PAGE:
If I could go back in a time machine and give Ten Years Ago Leighton some advice it would be this:
- Sleep whenever the heck you want while you still have the chance. The day is coming when you’ll have kids and that party will be over.
- Buy a ton of Apple stock. Leverage everything and buy tons.
With a lot more sleep and a lot more Apple stock, life would look much different today.
Oops, I forgot one thing I would tell Ten Years Ago Leighton. I’d tell him that the default answer when asked to serve on boards, committees, join civic groups, etc. ought to be “no” instead of “yes”.
I’m not saying don’t do that stuff, just that the default answer ought to be “no.”
For years, I said “yes” to a lot of stuff thinking it would help me be visible in the community or build my personal brand as a financial professional in my town. Whether I accomplished those things or not, I can’t say. I don’t necessarily feel like I have. I can say I’ve been very busy.
I have a vision of our family leading a relatively simple family life. I picture us being the weirdos because we’re not overloaded with activities. I imagine us dialing down the pace of family life by creating margin with the schedule.
We’re not there yet by a long shot. But that’s the picture I have in my mind.
A simple family life is one that is edited, or strategic, in terms of extracurricular commitments. What I’ve discovered is that it’s much, much easier to edit those commitments on the front end by saying “no” than by patiently seeing those commitments through or quitting midstream.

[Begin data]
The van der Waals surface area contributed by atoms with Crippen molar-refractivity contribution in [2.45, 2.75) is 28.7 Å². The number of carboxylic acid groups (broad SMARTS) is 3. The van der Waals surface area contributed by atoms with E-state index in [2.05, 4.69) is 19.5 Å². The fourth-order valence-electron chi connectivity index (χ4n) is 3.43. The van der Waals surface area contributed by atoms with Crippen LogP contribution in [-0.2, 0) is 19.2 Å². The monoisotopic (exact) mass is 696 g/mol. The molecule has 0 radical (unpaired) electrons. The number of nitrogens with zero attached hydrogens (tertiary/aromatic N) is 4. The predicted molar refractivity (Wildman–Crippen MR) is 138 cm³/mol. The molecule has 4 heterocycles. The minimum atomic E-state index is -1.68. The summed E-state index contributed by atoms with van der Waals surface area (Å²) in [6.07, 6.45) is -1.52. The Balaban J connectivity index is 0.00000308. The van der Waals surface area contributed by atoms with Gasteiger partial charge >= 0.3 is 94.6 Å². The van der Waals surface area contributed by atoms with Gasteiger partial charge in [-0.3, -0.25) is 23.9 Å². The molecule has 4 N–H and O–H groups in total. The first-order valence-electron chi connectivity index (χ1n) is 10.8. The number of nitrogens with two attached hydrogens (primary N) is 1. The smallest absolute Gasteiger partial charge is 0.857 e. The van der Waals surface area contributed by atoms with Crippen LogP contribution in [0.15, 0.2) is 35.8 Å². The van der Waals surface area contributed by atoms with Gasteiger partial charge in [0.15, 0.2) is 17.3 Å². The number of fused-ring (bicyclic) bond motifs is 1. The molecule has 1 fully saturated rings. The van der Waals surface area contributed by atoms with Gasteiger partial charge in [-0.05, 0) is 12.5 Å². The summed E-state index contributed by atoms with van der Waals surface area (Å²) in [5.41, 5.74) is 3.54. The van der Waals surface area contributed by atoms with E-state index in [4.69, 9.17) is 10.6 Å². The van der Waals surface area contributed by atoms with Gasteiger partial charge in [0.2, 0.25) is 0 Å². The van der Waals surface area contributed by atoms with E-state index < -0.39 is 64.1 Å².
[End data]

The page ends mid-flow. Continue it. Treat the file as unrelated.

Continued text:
More than anything, I’d tell Ten Years Ago Leighton this:
When someone asks you to serve on ________, you’re going to discover that it’s easy to say yes. It’s easy to say yes because you’re a nice person and you don’t want to disappoint the person who is asking for your help.
If you’re giving up after-work hours for this commitment, you need to choose carefully. Your heart is at home.
Here’s the deal. The Rotary Club gets a new president every year. Board members serve a three year term for a nonprofit and then they roll off. A steady, ever-replenishing supply of great people steps up to do the good work of the community.
In other words, they don’t need me. They just need someone good.
It’s different at home. Mary Craig has one husband. My kids have one dad.
MC and the kids need me.
I think it’s probably best for now to give them everything I can and leave as many of the other extracurriculars as possible to other folks.
I’m picturing a lot more trips for ice cream and fewer budget spreadsheets this way. More tee-ball games in the yard and fewer fundraising campaigns.
And since I missed the first one, maybe I’ll have time to sit and figure out what the next Apple is.
How about you? What would you tell the Ten Years Ago version of yourself?